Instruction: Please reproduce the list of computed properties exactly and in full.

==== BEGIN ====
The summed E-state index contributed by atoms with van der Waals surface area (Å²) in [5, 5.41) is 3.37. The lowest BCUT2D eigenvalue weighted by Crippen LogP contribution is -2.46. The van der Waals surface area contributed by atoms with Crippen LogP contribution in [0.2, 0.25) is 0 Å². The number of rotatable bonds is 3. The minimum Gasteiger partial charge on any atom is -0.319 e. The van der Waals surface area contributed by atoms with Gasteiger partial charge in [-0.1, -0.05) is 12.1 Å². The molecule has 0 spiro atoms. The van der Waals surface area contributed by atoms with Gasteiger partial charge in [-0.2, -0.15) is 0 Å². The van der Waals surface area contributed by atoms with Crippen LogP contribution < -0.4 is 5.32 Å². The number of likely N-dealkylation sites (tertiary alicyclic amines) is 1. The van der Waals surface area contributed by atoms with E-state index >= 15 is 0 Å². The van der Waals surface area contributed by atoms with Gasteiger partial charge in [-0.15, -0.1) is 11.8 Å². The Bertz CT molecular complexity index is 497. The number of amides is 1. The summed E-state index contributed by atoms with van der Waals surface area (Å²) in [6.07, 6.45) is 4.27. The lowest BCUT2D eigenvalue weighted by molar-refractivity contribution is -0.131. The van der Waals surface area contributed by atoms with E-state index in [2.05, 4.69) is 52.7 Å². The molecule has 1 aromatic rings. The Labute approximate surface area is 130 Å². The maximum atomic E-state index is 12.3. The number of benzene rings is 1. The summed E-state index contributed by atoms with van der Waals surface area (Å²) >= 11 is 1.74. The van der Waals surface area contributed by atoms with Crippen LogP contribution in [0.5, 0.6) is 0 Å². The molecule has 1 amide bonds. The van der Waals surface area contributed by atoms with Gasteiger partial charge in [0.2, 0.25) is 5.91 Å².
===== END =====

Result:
The summed E-state index contributed by atoms with van der Waals surface area (Å²) in [5, 5.41) is 3.37. The lowest BCUT2D eigenvalue weighted by Crippen LogP contribution is -2.46. The van der Waals surface area contributed by atoms with Crippen LogP contribution in [0.2, 0.25) is 0 Å². The number of rotatable bonds is 3. The minimum Gasteiger partial charge on any atom is -0.319 e. The van der Waals surface area contributed by atoms with Gasteiger partial charge in [-0.1, -0.05) is 12.1 Å². The molecule has 0 spiro atoms. The van der Waals surface area contributed by atoms with Gasteiger partial charge in [-0.2, -0.15) is 0 Å². The van der Waals surface area contributed by atoms with Crippen LogP contribution < -0.4 is 5.32 Å². The number of likely N-dealkylation sites (tertiary alicyclic amines) is 1. The van der Waals surface area contributed by atoms with E-state index >= 15 is 0 Å². The van der Waals surface area contributed by atoms with Gasteiger partial charge in [-0.15, -0.1) is 11.8 Å². The Bertz CT molecular complexity index is 497. The number of amides is 1. The summed E-state index contributed by atoms with van der Waals surface area (Å²) in [6.07, 6.45) is 4.27. The lowest BCUT2D eigenvalue weighted by molar-refractivity contribution is -0.131. The van der Waals surface area contributed by atoms with E-state index in [2.05, 4.69) is 52.7 Å². The molecule has 1 aromatic rings. The Labute approximate surface area is 130 Å². The maximum atomic E-state index is 12.3. The number of benzene rings is 1. The summed E-state index contributed by atoms with van der Waals surface area (Å²) >= 11 is 1.74. The van der Waals surface area contributed by atoms with Crippen LogP contribution in [0.5, 0.6) is 0 Å². The molecule has 1 amide bonds. The van der Waals surface area contributed by atoms with Gasteiger partial charge in [0.2, 0.25) is 5.91 Å².